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Am J Epidemiol. 1997 Nov 1;146(9):734-9.

Incidence of invasive cancers following squamous cell skin cancer.

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Registre vaudois des tumeurs, Institut universitaire de médecine socialè et préventive, Centre Hospitalier Universitaire Vaudois, Lausanne, Switzerland.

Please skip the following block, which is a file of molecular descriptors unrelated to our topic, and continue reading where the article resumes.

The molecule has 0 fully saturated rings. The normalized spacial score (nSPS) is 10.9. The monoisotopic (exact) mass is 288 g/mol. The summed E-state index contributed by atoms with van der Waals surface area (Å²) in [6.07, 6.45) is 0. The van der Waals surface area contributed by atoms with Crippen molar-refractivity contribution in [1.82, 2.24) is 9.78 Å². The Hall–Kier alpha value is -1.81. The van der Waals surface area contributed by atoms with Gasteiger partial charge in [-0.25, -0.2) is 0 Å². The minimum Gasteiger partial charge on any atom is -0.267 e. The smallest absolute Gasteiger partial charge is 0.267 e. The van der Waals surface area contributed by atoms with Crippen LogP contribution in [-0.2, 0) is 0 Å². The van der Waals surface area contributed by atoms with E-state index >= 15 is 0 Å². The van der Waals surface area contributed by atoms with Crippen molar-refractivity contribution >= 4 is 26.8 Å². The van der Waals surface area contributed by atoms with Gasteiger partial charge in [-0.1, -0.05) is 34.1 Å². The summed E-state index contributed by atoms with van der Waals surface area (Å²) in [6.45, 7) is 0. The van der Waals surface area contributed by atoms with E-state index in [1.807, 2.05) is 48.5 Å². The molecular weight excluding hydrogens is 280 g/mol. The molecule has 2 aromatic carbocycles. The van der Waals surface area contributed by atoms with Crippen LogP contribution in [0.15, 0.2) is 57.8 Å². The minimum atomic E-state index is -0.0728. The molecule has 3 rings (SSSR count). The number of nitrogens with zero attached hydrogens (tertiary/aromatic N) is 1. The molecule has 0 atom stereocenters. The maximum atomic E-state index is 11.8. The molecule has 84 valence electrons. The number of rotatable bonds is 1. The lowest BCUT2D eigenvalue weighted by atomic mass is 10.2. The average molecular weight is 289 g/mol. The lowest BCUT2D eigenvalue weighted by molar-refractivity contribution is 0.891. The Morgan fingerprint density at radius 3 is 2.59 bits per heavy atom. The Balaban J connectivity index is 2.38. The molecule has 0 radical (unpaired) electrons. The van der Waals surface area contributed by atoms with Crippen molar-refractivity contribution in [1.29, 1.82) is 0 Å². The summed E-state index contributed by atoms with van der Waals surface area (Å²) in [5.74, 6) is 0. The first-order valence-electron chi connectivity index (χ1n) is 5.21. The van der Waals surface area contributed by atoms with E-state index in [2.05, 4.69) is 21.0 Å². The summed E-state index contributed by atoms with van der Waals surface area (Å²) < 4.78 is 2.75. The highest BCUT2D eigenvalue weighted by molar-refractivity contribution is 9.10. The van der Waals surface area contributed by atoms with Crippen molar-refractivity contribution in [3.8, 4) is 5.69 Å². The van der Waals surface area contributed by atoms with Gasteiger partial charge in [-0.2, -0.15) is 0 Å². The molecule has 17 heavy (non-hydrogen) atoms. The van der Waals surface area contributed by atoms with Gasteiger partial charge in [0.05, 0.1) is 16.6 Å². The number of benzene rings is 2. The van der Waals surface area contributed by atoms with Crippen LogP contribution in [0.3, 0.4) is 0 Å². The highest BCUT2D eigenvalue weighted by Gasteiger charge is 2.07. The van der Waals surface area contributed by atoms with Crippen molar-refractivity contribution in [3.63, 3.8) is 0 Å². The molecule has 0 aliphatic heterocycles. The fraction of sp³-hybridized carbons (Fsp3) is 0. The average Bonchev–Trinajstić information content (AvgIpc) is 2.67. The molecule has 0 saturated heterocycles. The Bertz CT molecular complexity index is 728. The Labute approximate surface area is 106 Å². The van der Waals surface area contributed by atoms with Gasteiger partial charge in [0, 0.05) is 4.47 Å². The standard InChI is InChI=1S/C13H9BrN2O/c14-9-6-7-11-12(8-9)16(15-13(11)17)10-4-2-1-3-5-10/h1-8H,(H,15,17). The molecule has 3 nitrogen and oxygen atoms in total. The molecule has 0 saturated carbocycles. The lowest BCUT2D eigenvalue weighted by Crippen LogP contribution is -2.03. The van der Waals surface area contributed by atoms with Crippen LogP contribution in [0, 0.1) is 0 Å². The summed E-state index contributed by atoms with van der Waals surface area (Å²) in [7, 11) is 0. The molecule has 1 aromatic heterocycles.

The authors describe the incidence of new primary cancers among 4,639 cases of squamous cell skin cancer (SCC) diagnosed between 1974 and 1994 in the cancer registries of the Swiss cantons of Vaud and Neuchâtel (total person-years at risk = 23,152). Overall, 729 metachronous cancers were observed versus 527.6 expected, corresponding to a standardized incidence ratio (SIR) of 1.4 (95% confidence interval (CI) 1.3-1.5). After exclusion of skin cancers, however, 384 second primary neoplasms were observed versus 397.2 expected (SIR = 1.0). Excesses were observed for cancers of the lip (SIR = 3.1) and lung (SIR = 1.3), for basal cell (SIR = 4.3) and melanomatous skin cancers (SIR = 3.3), and non-Hodgkin's lymphomas (SIR = 1.7). Rates were elevated for cancers of the salivary glands (SIR = 4.3) and for Hodgkin's disease (SIR = 2.7), and, below age 65 years, for cancers of the lung (SIR = 1.6), breast (SIR = 1.5), and prostate (SIR = 1.8), for Hodgkin's disease (SIR = 15.8), as well as for all neoplasms except skin (SIR = 1.2; 95% CI 1.0-1.5). The cumulative risk of basal cell skin cancer reached 17% after 15 years. The authors believe that the excesses for basal cell carcinomas and melanomas of the skin following SCC, and possibly of lymphomas, were likely attributable to common phenotypic characteristics and exposure to UV radiation. The elevated rates of lung cancer are suggestive for a role of tobacco as a cause of squamous cell skin cancer.

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